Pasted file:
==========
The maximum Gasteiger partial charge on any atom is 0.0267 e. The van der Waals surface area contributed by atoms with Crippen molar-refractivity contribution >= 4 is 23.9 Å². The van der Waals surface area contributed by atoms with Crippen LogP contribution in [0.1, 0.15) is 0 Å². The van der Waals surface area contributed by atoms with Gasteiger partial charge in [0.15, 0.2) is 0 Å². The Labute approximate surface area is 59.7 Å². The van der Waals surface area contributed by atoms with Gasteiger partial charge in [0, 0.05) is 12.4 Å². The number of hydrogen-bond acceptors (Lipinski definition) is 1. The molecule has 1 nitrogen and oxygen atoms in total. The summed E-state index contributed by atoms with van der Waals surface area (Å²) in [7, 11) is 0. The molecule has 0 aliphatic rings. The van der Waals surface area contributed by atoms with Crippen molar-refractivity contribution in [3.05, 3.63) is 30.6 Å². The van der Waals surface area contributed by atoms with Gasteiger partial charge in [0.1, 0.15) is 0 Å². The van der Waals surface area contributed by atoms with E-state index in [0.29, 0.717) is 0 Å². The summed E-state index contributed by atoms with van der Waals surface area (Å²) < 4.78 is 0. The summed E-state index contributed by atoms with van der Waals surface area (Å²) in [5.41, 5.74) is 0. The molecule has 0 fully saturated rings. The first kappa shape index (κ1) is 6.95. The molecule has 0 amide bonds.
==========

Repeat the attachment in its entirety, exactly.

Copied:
The maximum Gasteiger partial charge on any atom is 0.0267 e. The van der Waals surface area contributed by atoms with Crippen molar-refractivity contribution >= 4 is 23.9 Å². The van der Waals surface area contributed by atoms with Crippen LogP contribution in [0.1, 0.15) is 0 Å². The van der Waals surface area contributed by atoms with Gasteiger partial charge in [0.15, 0.2) is 0 Å². The Labute approximate surface area is 59.7 Å². The van der Waals surface area contributed by atoms with Gasteiger partial charge in [0, 0.05) is 12.4 Å². The number of hydrogen-bond acceptors (Lipinski definition) is 1. The molecule has 1 nitrogen and oxygen atoms in total. The summed E-state index contributed by atoms with van der Waals surface area (Å²) in [7, 11) is 0. The molecule has 0 aliphatic rings. The van der Waals surface area contributed by atoms with Crippen molar-refractivity contribution in [3.05, 3.63) is 30.6 Å². The van der Waals surface area contributed by atoms with Gasteiger partial charge in [0.1, 0.15) is 0 Å². The van der Waals surface area contributed by atoms with E-state index in [0.29, 0.717) is 0 Å². The summed E-state index contributed by atoms with van der Waals surface area (Å²) < 4.78 is 0. The summed E-state index contributed by atoms with van der Waals surface area (Å²) in [5.41, 5.74) is 0. The molecule has 0 fully saturated rings. The first kappa shape index (κ1) is 6.95. The molecule has 0 amide bonds.